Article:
May 17, 2011

Citizens Groups: Delay Controversial Natural Gas ‘Fracking’ Process until Strong Safety Regulations are in Place

Tuesday, May 17, 2011
Contact: Leigh Fifelski, 517-999-3646
                Cyndi Roper, 517-203-0754
                Rita Chapman, 517-484-2372 

Citizens Groups: Delay Controversial Natural Gas ‘Fracking’ Process until Strong Safety Regulations are in Place

LANSING – Citizens groups today urged Michigan to delay a controversial method of extracting natural gas until it adopts strong safety regulations and full accountability measures essential to protecting public health and safeguarding Michigan’s freshwater supplies. The drilling process, called horizontal hydraulic fracturing, or “fracking,” is quickly becoming the prevalent method for extracting natural gas.

“If Michigan is going to explore for natural gas, we must do it the right way, with total accountability, comprehensive safety measures and full public participation in order to protect our residents’ health and our drinking water,” said Cyndi Roper, Michigan Director, Clean Water Action. “We must close oil and gas industry loopholes, and make sure we fully protect communities in Michigan from the kind of reckless practices that have led to disastrous consequences elsewhere.. We must make sure that natural gas drilling is done safely and responsibly in Michigan – and that’s why these measures are essential.”

“Michigan citizens have said time and time again: They want more of their energy to come from clean energy sources, such as wind and solar,” said Rita ChapmanSierra Club Clean Water Program Coordinator.  “We must delay all natural gas drilling until we can do it safely and with full transparency. In fact, the natural gas industry should embrace these safety measures and weed out the bad actors who give their industry a bad name. We must not gamble with the health and safety of our water and our citizens.”

The groups called for several important measures to be taken before new natural gas drilling can resume, including the following:
•    Protect Michigan’s water supply by eliminating a special interest exemption from state water use laws so natural gas companies are treated the same as all other large water users in Michigan.  Standards for fracking must be adopted that ensure there are no adverse impacts on our water resources as a result of water withdrawals.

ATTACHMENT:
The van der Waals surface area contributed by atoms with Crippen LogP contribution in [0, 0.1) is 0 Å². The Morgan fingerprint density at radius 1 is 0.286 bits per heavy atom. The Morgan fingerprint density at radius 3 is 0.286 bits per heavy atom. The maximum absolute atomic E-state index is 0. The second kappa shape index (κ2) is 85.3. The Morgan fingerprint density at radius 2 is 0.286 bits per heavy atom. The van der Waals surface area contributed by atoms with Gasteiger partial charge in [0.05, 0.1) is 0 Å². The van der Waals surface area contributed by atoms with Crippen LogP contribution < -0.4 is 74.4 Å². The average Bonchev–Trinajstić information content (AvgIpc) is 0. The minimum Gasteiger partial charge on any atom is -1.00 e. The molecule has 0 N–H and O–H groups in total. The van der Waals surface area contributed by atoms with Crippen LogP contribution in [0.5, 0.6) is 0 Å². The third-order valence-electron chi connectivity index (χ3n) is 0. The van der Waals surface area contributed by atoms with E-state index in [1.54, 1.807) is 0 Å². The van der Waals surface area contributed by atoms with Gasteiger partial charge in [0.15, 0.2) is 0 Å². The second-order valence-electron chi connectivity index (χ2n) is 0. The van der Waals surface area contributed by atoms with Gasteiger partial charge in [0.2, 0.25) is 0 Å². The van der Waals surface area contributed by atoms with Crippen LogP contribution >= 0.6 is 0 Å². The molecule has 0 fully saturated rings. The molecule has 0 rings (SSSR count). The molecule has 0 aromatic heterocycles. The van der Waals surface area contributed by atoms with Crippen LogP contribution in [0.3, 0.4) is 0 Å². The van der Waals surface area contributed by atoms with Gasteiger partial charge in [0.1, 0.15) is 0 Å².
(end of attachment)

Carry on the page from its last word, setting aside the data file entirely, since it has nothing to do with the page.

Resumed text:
•    Protect water quality by requiring public disclosure of specific fracking chemicals used by natural gas companies when they apply for a permit to extract.  The public’s right to know what is in our water outweighs any corporate claims of confidentiality involving the use of chemicals.  The Administration and Legislature must regulate fracking operations to ensure they are safe, including proper disposal of chemical waste and other byproducts of fracking.

•    Requiring public participation in the permitting process so all of the facts are known before a permit is issued and all stakeholders—including people who own wells, fish streams and use drinking water—have the right to be heard.   (Get full details here.)

“As a citizen, I want our government to start listening to people and our concerns instead of just listening to the oil and gas companies that have completely shut us out of the process,” said M’Lynn Hartwell of Traverse City. “We also call on suppliers, vendors and distributors of natural gas to call on oil and gas companies to embrace these safeguards. Michigan must take tough action on natural gas now.”

“It is time for policymakers to adopt tough safety measures," said Jim Egged of Dearborn. "A delay on natural gas fracking until stronger protections are in place will protect the health and safety of our communities.”